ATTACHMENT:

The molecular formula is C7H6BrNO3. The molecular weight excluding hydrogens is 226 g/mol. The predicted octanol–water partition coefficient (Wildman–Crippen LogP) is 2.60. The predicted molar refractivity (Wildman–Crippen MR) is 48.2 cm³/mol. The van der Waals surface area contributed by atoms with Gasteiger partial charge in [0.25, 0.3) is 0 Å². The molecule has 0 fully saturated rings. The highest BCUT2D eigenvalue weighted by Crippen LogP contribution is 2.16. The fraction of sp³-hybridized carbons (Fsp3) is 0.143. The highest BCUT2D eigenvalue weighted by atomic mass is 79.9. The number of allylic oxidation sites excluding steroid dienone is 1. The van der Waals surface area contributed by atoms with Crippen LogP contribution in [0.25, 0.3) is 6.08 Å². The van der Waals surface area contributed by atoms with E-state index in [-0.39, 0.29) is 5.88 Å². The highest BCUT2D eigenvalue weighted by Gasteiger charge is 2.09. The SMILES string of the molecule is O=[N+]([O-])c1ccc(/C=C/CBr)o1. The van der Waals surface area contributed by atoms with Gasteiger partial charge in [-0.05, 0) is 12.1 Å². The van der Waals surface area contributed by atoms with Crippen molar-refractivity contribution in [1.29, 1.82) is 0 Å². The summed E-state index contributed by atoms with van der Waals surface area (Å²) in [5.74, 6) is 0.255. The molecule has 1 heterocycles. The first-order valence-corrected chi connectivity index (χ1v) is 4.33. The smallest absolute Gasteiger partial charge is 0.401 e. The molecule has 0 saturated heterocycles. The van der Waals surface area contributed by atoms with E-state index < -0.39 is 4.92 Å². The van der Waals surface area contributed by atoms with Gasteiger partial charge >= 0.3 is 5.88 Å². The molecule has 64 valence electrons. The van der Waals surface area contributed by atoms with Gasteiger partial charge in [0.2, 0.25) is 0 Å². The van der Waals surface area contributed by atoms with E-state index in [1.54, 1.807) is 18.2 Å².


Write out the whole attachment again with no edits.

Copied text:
The molecular formula is C7H6BrNO3. The molecular weight excluding hydrogens is 226 g/mol. The predicted octanol–water partition coefficient (Wildman–Crippen LogP) is 2.60. The predicted molar refractivity (Wildman–Crippen MR) is 48.2 cm³/mol. The van der Waals surface area contributed by atoms with Gasteiger partial charge in [0.25, 0.3) is 0 Å². The molecule has 0 fully saturated rings. The highest BCUT2D eigenvalue weighted by Crippen LogP contribution is 2.16. The fraction of sp³-hybridized carbons (Fsp3) is 0.143. The highest BCUT2D eigenvalue weighted by atomic mass is 79.9. The number of allylic oxidation sites excluding steroid dienone is 1. The van der Waals surface area contributed by atoms with Crippen LogP contribution in [0.25, 0.3) is 6.08 Å². The van der Waals surface area contributed by atoms with E-state index in [-0.39, 0.29) is 5.88 Å². The highest BCUT2D eigenvalue weighted by Gasteiger charge is 2.09. The SMILES string of the molecule is O=[N+]([O-])c1ccc(/C=C/CBr)o1. The van der Waals surface area contributed by atoms with Gasteiger partial charge in [-0.05, 0) is 12.1 Å². The van der Waals surface area contributed by atoms with Crippen molar-refractivity contribution in [1.29, 1.82) is 0 Å². The summed E-state index contributed by atoms with van der Waals surface area (Å²) in [5.74, 6) is 0.255. The molecule has 1 heterocycles. The first-order valence-corrected chi connectivity index (χ1v) is 4.33. The smallest absolute Gasteiger partial charge is 0.401 e. The molecule has 0 saturated heterocycles. The van der Waals surface area contributed by atoms with E-state index < -0.39 is 4.92 Å². The van der Waals surface area contributed by atoms with Gasteiger partial charge >= 0.3 is 5.88 Å². The molecule has 64 valence electrons. The van der Waals surface area contributed by atoms with Gasteiger partial charge in [0.2, 0.25) is 0 Å². The van der Waals surface area contributed by atoms with E-state index in [1.54, 1.807) is 18.2 Å².